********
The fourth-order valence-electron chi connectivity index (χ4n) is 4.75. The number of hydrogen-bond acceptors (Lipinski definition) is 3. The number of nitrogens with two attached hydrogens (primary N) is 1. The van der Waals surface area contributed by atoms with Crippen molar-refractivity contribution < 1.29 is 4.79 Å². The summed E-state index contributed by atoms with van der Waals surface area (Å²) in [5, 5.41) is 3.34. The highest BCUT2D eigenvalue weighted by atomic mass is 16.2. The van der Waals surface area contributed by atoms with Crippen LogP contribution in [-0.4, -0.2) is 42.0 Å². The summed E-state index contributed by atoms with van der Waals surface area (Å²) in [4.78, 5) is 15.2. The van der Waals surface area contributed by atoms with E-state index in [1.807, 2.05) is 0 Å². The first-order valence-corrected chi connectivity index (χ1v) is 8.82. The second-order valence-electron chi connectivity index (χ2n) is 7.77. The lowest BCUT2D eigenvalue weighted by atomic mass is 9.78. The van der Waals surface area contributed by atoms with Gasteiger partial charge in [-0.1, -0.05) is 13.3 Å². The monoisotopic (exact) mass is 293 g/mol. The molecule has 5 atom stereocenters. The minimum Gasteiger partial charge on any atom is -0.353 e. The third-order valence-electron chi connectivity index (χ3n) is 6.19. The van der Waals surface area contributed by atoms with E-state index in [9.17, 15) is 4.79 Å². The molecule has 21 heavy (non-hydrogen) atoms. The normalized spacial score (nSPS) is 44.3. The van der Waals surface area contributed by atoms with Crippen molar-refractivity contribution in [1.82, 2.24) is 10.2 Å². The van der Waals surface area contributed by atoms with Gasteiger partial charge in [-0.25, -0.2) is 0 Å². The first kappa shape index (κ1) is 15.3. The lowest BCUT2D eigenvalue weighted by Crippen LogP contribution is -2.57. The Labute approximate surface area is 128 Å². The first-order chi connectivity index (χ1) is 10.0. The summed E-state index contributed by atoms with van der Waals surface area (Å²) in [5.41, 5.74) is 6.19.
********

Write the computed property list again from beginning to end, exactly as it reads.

The fourth-order valence-electron chi connectivity index (χ4n) is 4.75. The number of hydrogen-bond acceptors (Lipinski definition) is 3. The number of nitrogens with two attached hydrogens (primary N) is 1. The van der Waals surface area contributed by atoms with Crippen molar-refractivity contribution < 1.29 is 4.79 Å². The summed E-state index contributed by atoms with van der Waals surface area (Å²) in [5, 5.41) is 3.34. The highest BCUT2D eigenvalue weighted by atomic mass is 16.2. The van der Waals surface area contributed by atoms with Crippen LogP contribution in [-0.4, -0.2) is 42.0 Å². The summed E-state index contributed by atoms with van der Waals surface area (Å²) in [4.78, 5) is 15.2. The van der Waals surface area contributed by atoms with E-state index in [1.807, 2.05) is 0 Å². The first-order valence-corrected chi connectivity index (χ1v) is 8.82. The second-order valence-electron chi connectivity index (χ2n) is 7.77. The lowest BCUT2D eigenvalue weighted by atomic mass is 9.78. The van der Waals surface area contributed by atoms with Gasteiger partial charge in [-0.1, -0.05) is 13.3 Å². The monoisotopic (exact) mass is 293 g/mol. The molecule has 5 atom stereocenters. The minimum Gasteiger partial charge on any atom is -0.353 e. The third-order valence-electron chi connectivity index (χ3n) is 6.19. The van der Waals surface area contributed by atoms with E-state index in [9.17, 15) is 4.79 Å². The molecule has 21 heavy (non-hydrogen) atoms. The normalized spacial score (nSPS) is 44.3. The van der Waals surface area contributed by atoms with Crippen molar-refractivity contribution in [1.82, 2.24) is 10.2 Å². The van der Waals surface area contributed by atoms with Gasteiger partial charge in [-0.25, -0.2) is 0 Å². The first kappa shape index (κ1) is 15.3. The lowest BCUT2D eigenvalue weighted by Crippen LogP contribution is -2.57. The Labute approximate surface area is 128 Å². The first-order chi connectivity index (χ1) is 10.0. The summed E-state index contributed by atoms with van der Waals surface area (Å²) in [5.41, 5.74) is 6.19.